A new term has been doing the rounds especially after the lockdown has been relaxed particularly in the case of India. Behavioural fatigue is something that is on the rise. People are tired of maintaining the norms of the ‘new normal’ and hence tend to get lackadaisical while following the rules of personal hygiene and social distancing. This has dangerous implications as we are currently seeing a surge in the case load of Delhi especially after a month of flattening the growth rate of new cases. This surge has been attributed to behavioural fatigue and a sense of complacency amongst individuals. The pandemic is here to linger on further until a vaccine is developed. The process of vaccine development is extremely rigorous and we shouldn’t expect miracles in this particular process. As long as we are in this pandemic era, we have to follow the rules diligently so that we can reduce the risk of infection drastically and actually contribute to the resilience against the virus. This conflict between humans and single celled pathogens have been since time immemorial but with the advancement of scientific knowledge we actually stand a good chance against such contingent moment in the history of mankind. We do not face an existential threat with Covid-19 but surely this pandemic has made us re-think about what it takes to be human in a world dominated by machines. It is rather strange to think that our conflict with biological enemies actually help us in revising our roles as human beings in the enigma of the virtual world. We need to get a grip on ourselves and navigate conscientiously through the troubles induced by this virus. In this moment, we can actually strive to find out what makes us happy unaltered by the vices of unabashed desire. In this moment, people should be empathetic and be concerned without the filter of social ambitions. After all, as Michel Foucault predicted, we finally realise that we are docile bodies institutionalised in our homes having to go through the process yet again as the pandemic is upon us. The simulation of Plague Inc. is to stay, but as history indicates we can come out stronger than before as always.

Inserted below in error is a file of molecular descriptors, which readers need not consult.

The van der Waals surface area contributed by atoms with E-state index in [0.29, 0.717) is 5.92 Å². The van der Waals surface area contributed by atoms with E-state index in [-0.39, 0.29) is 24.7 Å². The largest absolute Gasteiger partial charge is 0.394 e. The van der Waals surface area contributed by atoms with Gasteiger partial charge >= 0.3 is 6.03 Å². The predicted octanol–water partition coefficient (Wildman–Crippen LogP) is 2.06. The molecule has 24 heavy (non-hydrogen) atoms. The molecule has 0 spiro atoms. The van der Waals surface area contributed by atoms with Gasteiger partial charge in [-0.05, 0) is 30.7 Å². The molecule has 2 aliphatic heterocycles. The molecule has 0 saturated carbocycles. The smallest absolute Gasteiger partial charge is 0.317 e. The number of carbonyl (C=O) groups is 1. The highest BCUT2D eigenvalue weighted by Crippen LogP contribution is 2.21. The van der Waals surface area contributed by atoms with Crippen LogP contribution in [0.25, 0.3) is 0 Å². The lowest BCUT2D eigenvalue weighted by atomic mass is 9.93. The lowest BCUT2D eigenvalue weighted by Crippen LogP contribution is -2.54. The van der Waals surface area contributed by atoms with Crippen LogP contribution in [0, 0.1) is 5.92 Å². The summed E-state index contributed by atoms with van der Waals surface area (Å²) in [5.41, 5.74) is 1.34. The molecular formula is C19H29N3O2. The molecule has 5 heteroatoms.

Composed by: Nishan Chakrabartty

The author is currently working in NCERT at the Department of Education in Arts and Aesthetics as a Project fellow in developing teacher education books in the pedagogy of Art Integrated Learning. He has a masters degree from JNU in Arts and Aesthetics specialising in cinema and performance studies. His interest lies in the study of social anthropology via the lens of performance studies.
InnoHEALTH magazine digital team